Images the life of poetry and rhetoric,
Imagination, the great instrument of re-
creation, 137. To give play to it has
a good effect in gardening, 451. Its
power in fabricating images, 480.482.
Agreeableness of ideas of imagina-
Imitation, we naturally imitate virtu-
ous actions, 95. Not those that are
vicious, ib. Inarticulate sounds imi-
tated in words, 282. None of the fine
arts imitate nature except painting
and sculpture, 247. The agreeable-
ness of imitation overbalances the dis-
agreeableness of the subject, 409.
Distant and faint imitations displease,
Impression, made on the organ of sense,
11.476. Successive impressions, 252.
Impropriety in action raises contempt,
138. Its punishment, 169.
Impulse, a strong impulse succeeding a
weak, makes a double impression: a
weak impulse succeeding a strong,
makes scarce any impression, 252.
Infinite series, becomes disagreeable
when prolonged, 146, note.
Innate idea, there cannot be such a
thing, 478, note.
Instinct, we act sometimes by instinct,
31. 47, &c.
Instrument, the means or instrument
conceived to be the agent, 365.
Intellectual pleasure, 12.
Internal sense, 475.
Intrinsic beauty, 103.
Intuitive conviction, of the veracity of
our senses, 51., of the dignity of hu-
man nature, 174. 469., of a common
nature or standard in every species of
beings, 467., of this standard being in-
variable, 468., and of its being perfect
or right, ib. Intuitive conviction that
the external signs of passion are na-
tural, and also that they are the same
in all men, 211, 212.
Intuitive knowledge of external ob-
Inversion, and inverted style described,
268, &c. Inversion gives force and
liveliness to the expression by sus-
pending the thought till the close, 277.
Inversion how regulated, 281. Beau-
ties of inversion, ib. Inversion fa-
vourable to pauses, 306. Full scope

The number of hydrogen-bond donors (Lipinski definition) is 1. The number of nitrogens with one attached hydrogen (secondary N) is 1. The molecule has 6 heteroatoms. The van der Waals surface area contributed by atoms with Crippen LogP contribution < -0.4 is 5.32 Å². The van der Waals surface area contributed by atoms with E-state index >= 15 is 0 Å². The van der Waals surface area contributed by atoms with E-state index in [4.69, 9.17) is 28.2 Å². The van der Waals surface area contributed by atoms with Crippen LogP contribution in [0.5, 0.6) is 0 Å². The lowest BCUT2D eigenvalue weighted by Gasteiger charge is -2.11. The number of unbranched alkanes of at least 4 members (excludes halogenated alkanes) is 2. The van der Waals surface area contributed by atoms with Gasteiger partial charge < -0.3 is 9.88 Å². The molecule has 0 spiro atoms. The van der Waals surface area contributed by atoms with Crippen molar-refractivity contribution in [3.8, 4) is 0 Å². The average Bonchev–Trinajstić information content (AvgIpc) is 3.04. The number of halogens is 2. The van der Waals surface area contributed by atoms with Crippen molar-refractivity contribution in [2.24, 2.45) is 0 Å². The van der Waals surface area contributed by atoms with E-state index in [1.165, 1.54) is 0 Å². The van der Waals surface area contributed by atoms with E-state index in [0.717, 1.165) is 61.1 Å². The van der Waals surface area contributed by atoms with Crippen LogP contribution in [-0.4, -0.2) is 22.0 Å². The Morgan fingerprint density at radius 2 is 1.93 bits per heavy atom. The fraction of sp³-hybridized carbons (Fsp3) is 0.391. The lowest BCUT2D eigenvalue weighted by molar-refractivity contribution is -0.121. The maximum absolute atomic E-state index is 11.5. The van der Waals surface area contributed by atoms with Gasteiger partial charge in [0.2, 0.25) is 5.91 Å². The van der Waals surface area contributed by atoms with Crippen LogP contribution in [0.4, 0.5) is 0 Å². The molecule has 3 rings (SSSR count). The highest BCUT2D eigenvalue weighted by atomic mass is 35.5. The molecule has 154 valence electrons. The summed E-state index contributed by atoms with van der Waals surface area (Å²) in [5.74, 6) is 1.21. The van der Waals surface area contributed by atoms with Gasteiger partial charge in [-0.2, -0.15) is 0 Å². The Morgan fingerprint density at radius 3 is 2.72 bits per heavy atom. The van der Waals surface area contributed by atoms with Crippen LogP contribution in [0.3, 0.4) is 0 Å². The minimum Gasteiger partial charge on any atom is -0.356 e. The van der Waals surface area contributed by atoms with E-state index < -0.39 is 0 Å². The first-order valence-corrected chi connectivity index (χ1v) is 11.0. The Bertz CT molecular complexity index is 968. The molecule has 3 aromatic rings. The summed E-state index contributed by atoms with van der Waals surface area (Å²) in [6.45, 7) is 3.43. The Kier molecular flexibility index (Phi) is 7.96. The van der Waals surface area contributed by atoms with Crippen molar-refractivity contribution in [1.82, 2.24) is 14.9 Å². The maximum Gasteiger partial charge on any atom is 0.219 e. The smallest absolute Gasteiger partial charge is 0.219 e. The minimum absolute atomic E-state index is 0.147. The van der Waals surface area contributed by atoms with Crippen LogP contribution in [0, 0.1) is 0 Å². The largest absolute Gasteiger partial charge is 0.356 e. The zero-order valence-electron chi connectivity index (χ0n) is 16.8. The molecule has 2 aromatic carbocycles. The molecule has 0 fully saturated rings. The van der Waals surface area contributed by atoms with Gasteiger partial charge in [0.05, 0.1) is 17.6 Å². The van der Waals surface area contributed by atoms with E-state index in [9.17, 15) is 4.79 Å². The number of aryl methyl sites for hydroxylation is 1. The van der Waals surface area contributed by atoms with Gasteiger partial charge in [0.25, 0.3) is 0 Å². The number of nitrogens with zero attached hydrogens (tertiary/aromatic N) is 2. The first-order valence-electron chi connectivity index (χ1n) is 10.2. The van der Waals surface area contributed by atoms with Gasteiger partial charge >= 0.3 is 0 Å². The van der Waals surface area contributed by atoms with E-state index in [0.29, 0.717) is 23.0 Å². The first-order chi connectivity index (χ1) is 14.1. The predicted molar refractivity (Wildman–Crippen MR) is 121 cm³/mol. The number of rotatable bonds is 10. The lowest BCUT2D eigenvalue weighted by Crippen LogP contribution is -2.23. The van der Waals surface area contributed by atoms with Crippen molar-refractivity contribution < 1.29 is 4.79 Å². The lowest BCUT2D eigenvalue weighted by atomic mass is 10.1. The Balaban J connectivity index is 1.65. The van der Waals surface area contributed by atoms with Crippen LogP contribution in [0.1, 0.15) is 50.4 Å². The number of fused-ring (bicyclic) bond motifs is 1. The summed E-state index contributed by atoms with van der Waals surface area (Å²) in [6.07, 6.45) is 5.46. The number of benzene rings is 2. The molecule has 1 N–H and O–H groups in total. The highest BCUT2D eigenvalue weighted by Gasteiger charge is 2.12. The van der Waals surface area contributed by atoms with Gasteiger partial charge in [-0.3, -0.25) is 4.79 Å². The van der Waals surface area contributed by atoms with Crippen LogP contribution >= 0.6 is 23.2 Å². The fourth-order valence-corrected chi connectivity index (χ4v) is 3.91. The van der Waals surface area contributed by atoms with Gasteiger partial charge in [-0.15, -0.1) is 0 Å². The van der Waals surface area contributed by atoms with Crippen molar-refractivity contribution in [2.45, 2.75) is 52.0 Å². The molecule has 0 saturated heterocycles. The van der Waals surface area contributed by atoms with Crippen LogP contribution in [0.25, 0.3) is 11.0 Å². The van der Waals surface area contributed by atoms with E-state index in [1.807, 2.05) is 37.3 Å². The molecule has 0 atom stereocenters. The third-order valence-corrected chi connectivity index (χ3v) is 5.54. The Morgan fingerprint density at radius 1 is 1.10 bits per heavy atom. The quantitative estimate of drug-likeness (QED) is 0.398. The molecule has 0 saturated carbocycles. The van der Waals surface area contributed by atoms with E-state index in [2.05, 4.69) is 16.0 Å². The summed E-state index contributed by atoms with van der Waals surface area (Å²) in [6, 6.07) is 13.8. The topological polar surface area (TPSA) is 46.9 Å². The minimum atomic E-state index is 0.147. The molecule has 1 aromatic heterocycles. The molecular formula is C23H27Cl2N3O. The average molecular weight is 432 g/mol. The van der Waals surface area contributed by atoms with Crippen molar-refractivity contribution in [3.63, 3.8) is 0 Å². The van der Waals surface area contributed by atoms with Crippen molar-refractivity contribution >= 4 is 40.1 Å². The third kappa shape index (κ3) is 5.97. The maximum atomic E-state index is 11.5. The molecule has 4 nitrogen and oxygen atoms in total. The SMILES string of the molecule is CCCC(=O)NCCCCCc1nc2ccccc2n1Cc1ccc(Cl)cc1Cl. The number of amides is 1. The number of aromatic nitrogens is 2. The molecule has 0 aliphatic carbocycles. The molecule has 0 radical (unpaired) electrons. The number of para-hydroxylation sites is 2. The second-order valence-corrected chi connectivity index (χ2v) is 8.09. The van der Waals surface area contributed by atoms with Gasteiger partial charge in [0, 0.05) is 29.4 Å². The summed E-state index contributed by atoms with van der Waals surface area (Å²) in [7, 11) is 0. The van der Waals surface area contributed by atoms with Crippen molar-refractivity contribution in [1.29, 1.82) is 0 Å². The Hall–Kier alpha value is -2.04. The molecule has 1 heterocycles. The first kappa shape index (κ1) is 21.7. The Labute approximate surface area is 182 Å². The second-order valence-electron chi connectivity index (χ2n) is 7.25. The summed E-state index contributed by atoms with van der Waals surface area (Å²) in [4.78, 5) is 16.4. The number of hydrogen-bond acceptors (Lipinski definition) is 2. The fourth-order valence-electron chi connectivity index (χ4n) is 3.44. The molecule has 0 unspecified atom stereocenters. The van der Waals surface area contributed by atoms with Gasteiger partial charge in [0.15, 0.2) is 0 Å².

for it in blank verse, 317.
Involuntary signs, of passion, 205–208.
Joy, its cause, 37, 38. Infectious, 95.
Considered with respect to dignity
and meanness, 175.
Iphigenia of Racine, censured, 203.
Iphigenia in Tauris, censured, 242. 438.
Irony, defined, 182.
Italian tongue, too smooth, 251, note.
Italian words finely diversified by long
and short syllables, 250, note.
Judgment, and memory in perfection,
seldom united, 21. Judgment seldom
united with wit, ib.
Julius Cæsar, of Shakspeare censured,
Justice, of less dignity than generosity
or courage, 174.
Kent, his skill in gardening, 444.
Key-note, 287. 292.
Knowledge, intuitive knowledge of ex-
ternal objects, 51. Its pleasures never
Labyrinth, in a garden, 447.
Landscape, why so agreeable, 69. 164.
More agreeable when comprehended
under one view, 446. A landscape in
painting ought to be confined to a sin-
gle expression, 150. Contrast ought
to prevail in it, 159.
Language, power of language to raise
emotions, whence derived, 53, 54.
Language of passion, chap. xvii.
Ought to be suited to the sentiments,
216. 236-238., broken and interrupt-
ed, 236., of impetuous passion, 238.,
of languid passion, ib., of calm emo-
tions, ib., of turbulent passions, ib.
Examples of language elevated above
the tone of the sentiment, 243. Of
language too artificial or too figura-
tive, 244., too light or airy, 245. Lan-
guage how far imitative, 247.
beauty with respect to signification,
248. 254, &c. Its beauty with respect
to sounds, 248, &c. It ought to cor-
respond to the subject, 257. 400. Its
structure explained, 266, &c. Beauty
of language from a resemblance be-
twixt sound and signification, 266.
248, &c. The character of a lan-
guage depends on the character of the
nation whose language it is, 311, note.
The force of language consists in
raising complete images, 57. 409. Its
power of producing pleasant emo-
tions, 408. Without language man
would scarce be a rational being, 487.
Latin tongue, finely diversified with
long and short syllables, 319.
L'Avare, of Moliere censured, 233.
Laugh, of derision or scorn, 138. 169.
Law, defined, 171.
Laws of human nature, necessary suc-
cession of perceptions, 20. 152. We
never act but through the impulse of
desire, 30. 96. An object loses its
relish by familiarity, 64. Passions
sudden in their growth are equally
sudden in their decay, 66. 196. Every
passion ceases upon obtaining its ul-
timate end, 66. An agreeable cause
produceth always a pleasant emotion,
and a disagreeable cause a painful
Laws of motion, agreeable, 107.
Les Freres ennemies of Racine, cen-
Lewis XIV. of France, censured, 165,